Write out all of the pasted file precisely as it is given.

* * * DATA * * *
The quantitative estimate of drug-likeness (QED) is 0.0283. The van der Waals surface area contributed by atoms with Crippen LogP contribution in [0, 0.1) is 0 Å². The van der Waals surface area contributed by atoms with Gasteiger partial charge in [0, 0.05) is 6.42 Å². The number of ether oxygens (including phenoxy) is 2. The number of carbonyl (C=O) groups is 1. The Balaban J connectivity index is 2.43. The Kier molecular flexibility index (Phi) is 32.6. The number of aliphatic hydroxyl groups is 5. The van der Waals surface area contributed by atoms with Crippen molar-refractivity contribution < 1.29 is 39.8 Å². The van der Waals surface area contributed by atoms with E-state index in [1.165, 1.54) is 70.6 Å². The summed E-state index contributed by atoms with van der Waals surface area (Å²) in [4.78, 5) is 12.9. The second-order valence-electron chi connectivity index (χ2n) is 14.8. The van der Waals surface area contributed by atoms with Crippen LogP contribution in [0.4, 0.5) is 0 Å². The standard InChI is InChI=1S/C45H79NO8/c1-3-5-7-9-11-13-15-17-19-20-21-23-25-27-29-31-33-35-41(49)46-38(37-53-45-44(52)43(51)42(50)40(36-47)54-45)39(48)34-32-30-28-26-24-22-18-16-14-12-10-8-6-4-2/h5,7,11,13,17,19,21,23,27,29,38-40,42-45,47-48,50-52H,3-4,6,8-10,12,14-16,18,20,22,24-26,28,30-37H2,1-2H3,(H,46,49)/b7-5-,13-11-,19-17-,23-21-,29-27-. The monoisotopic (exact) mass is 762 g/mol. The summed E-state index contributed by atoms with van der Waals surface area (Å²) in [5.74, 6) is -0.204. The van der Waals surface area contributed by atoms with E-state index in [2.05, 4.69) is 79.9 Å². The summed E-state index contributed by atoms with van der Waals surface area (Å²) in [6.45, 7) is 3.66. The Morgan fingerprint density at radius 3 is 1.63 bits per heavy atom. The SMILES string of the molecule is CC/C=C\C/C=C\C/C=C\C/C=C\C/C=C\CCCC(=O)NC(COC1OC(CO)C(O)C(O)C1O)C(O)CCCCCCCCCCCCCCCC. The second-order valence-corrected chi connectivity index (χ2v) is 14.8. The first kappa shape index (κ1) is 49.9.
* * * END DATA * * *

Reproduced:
The quantitative estimate of drug-likeness (QED) is 0.0283. The van der Waals surface area contributed by atoms with Crippen LogP contribution in [0, 0.1) is 0 Å². The van der Waals surface area contributed by atoms with Gasteiger partial charge in [0, 0.05) is 6.42 Å². The number of ether oxygens (including phenoxy) is 2. The number of carbonyl (C=O) groups is 1. The Balaban J connectivity index is 2.43. The Kier molecular flexibility index (Phi) is 32.6. The number of aliphatic hydroxyl groups is 5. The van der Waals surface area contributed by atoms with Crippen molar-refractivity contribution < 1.29 is 39.8 Å². The van der Waals surface area contributed by atoms with E-state index in [1.165, 1.54) is 70.6 Å². The summed E-state index contributed by atoms with van der Waals surface area (Å²) in [4.78, 5) is 12.9. The second-order valence-electron chi connectivity index (χ2n) is 14.8. The van der Waals surface area contributed by atoms with Crippen LogP contribution in [0.4, 0.5) is 0 Å². The standard InChI is InChI=1S/C45H79NO8/c1-3-5-7-9-11-13-15-17-19-20-21-23-25-27-29-31-33-35-41(49)46-38(37-53-45-44(52)43(51)42(50)40(36-47)54-45)39(48)34-32-30-28-26-24-22-18-16-14-12-10-8-6-4-2/h5,7,11,13,17,19,21,23,27,29,38-40,42-45,47-48,50-52H,3-4,6,8-10,12,14-16,18,20,22,24-26,28,30-37H2,1-2H3,(H,46,49)/b7-5-,13-11-,19-17-,23-21-,29-27-. The monoisotopic (exact) mass is 762 g/mol. The summed E-state index contributed by atoms with van der Waals surface area (Å²) in [5.74, 6) is -0.204. The van der Waals surface area contributed by atoms with E-state index in [2.05, 4.69) is 79.9 Å². The summed E-state index contributed by atoms with van der Waals surface area (Å²) in [6.45, 7) is 3.66. The Morgan fingerprint density at radius 3 is 1.63 bits per heavy atom. The SMILES string of the molecule is CC/C=C\C/C=C\C/C=C\C/C=C\C/C=C\CCCC(=O)NC(COC1OC(CO)C(O)C(O)C1O)C(O)CCCCCCCCCCCCCCCC. The second-order valence-corrected chi connectivity index (χ2v) is 14.8. The first kappa shape index (κ1) is 49.9.